• To make friendly or favorable to oneself or to one’s cause (often used with over)
  • To induce one to accept oneself in marriage
  • To obtain (something, such as ore, coal, or clay) by mining
  • To prepare (a vein or bed) for regular mining
  • To recover (metal) from ore
  • To reach by an expenditure of effort
  • To gain victory in a contest (succeed)
  • To succeed in arriving at a place or a state
  • The place at the finish (as of a horse race)

Pronunciation: How to Pronounce ‘One’ and ‘Won’

Are you wondering how to pronounce these two words? Here’s a short guide.

To pronounce these words correctly, use the phonetic spelling:

WUN

How to Use ‘One’ and ‘Won’ in a Sentence

We’ve learned the meaning and the correct pronunciation of both words. Now let’s see some sentence examples.

One

  • My mom bought a whole box of donuts from Dunkin yesterday. Today, there’s only one left, which isn’t surprising. We all love donuts!
  • Mrs. Messick only gave us one homework assignment for the whole week. It’s such a huge relief because we’ve been swamped with schoolwork all year long.
  • I have a lot of friends, but only one best friend. She has multiple best friends, but I just can’t have more than one.
  • You’re the only one I’ve been dating this year. I was wondering if you wanted to make it official and exclusively date each other.
  • One must always follow the rules of the organization as long as he or she belongs to it. Otherwise, you may be expelled.

Won

  • I’ve been playing this game for a month, and I finally won last night. I can’t believe it!
  • We were so close to winning the same way we won last year – by just two points. This year we won by only one point.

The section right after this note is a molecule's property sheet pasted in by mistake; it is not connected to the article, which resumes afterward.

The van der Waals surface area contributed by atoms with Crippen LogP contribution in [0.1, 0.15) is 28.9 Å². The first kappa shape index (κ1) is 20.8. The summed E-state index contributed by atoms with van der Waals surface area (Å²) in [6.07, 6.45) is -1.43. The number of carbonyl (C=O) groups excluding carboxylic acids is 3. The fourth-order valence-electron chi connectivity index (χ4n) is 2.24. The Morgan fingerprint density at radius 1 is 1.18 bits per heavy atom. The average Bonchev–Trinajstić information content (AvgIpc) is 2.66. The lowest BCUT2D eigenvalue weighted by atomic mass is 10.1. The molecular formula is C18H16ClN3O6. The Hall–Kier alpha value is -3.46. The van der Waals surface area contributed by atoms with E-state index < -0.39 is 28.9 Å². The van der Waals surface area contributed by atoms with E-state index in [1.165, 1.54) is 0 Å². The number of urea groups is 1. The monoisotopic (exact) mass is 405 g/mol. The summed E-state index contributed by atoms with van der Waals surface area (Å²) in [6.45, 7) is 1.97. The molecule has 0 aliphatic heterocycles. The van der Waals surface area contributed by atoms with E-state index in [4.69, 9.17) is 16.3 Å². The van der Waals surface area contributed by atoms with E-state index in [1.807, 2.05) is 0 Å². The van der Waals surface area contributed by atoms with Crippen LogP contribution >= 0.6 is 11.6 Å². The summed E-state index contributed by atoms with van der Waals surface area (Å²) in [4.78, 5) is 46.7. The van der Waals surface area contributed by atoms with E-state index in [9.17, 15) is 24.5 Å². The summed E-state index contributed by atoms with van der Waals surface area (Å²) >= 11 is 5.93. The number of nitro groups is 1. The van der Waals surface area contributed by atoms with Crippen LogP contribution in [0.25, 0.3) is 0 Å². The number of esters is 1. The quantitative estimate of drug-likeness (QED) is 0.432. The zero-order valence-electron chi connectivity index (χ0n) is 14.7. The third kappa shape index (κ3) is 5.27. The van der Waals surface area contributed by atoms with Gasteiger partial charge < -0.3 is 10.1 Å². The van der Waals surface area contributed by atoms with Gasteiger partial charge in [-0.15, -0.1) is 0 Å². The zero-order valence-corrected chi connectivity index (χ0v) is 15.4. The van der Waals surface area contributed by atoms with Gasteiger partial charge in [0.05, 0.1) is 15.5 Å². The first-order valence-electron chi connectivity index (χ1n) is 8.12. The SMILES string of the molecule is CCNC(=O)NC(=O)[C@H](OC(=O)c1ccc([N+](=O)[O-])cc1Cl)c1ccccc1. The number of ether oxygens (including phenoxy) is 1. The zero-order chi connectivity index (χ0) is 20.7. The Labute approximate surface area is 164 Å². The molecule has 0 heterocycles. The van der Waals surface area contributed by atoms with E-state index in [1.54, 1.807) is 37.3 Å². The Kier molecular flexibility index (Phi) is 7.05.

• We’ve won every single game since the beginning of the season. We’re on such a lucky streak.
  • We couldn’t have won that game without you, Mickey. You’re the best player we’ve had at this high school in a while.
  • We shouldn’t have won the science competition. We cheated, and we could get expelled from the university for it. We need to tell the truth about what happened.

Final Thoughts on ‘One’ and ‘Won’

To recap, we learned the following:

  • ‘One’ is a noun and refers to the number one, but it could also refer to a non-specific person or a thing mentioned previously.
  • ‘Won’ is the past tense of the verb ‘win.’

These words are considered homophones, which means they sound the same, but they’re spelled differently and have different definitions. Therefore, you should avoid using them interchangeably.

If you ever get stuck on anything, don’t be afraid to come back to review what you learned. We’ve also got a whole library of content on other confusing words and phrases you might see as you’re learning the language. Check it out anytime.

Written By:
Shanea Patterson
Shanea Patterson is a writer based in New York and loves writing for brands big and small. She has a master's degree in professional writing from New York University and a bachelor's degree in English from Mercy College.